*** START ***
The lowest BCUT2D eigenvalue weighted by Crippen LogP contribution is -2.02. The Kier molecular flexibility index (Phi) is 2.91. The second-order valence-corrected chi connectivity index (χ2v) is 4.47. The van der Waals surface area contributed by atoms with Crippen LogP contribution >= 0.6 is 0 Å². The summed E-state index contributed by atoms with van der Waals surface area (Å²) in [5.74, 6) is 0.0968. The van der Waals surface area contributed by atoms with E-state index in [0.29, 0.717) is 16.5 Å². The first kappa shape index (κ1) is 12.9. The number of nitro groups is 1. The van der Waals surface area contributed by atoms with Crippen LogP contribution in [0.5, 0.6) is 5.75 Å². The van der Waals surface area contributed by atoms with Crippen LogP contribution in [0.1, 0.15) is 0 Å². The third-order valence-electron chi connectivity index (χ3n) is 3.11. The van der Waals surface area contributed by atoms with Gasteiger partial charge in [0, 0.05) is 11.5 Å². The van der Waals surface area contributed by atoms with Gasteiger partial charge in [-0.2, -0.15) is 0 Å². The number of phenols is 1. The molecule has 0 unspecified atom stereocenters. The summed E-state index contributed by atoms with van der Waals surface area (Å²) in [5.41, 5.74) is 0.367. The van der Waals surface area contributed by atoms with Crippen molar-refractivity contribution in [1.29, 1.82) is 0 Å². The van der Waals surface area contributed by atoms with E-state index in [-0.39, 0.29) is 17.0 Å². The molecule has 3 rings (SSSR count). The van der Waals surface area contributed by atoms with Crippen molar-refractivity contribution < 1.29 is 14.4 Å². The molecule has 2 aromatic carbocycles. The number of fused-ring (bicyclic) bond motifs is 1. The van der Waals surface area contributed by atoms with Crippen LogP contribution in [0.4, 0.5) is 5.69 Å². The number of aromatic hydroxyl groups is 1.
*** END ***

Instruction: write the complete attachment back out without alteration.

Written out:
The lowest BCUT2D eigenvalue weighted by Crippen LogP contribution is -2.02. The Kier molecular flexibility index (Phi) is 2.91. The second-order valence-corrected chi connectivity index (χ2v) is 4.47. The van der Waals surface area contributed by atoms with Crippen LogP contribution >= 0.6 is 0 Å². The summed E-state index contributed by atoms with van der Waals surface area (Å²) in [5.74, 6) is 0.0968. The van der Waals surface area contributed by atoms with E-state index in [0.29, 0.717) is 16.5 Å². The first kappa shape index (κ1) is 12.9. The number of nitro groups is 1. The van der Waals surface area contributed by atoms with Crippen LogP contribution in [0.5, 0.6) is 5.75 Å². The van der Waals surface area contributed by atoms with Crippen LogP contribution in [0.1, 0.15) is 0 Å². The third-order valence-electron chi connectivity index (χ3n) is 3.11. The van der Waals surface area contributed by atoms with Gasteiger partial charge in [0, 0.05) is 11.5 Å². The van der Waals surface area contributed by atoms with Gasteiger partial charge in [-0.2, -0.15) is 0 Å². The number of phenols is 1. The molecule has 0 unspecified atom stereocenters. The summed E-state index contributed by atoms with van der Waals surface area (Å²) in [5.41, 5.74) is 0.367. The van der Waals surface area contributed by atoms with Crippen molar-refractivity contribution in [1.29, 1.82) is 0 Å². The van der Waals surface area contributed by atoms with E-state index in [-0.39, 0.29) is 17.0 Å². The molecule has 3 rings (SSSR count). The van der Waals surface area contributed by atoms with Crippen molar-refractivity contribution < 1.29 is 14.4 Å². The molecule has 2 aromatic carbocycles. The number of fused-ring (bicyclic) bond motifs is 1. The van der Waals surface area contributed by atoms with Crippen LogP contribution in [0.4, 0.5) is 5.69 Å². The number of aromatic hydroxyl groups is 1.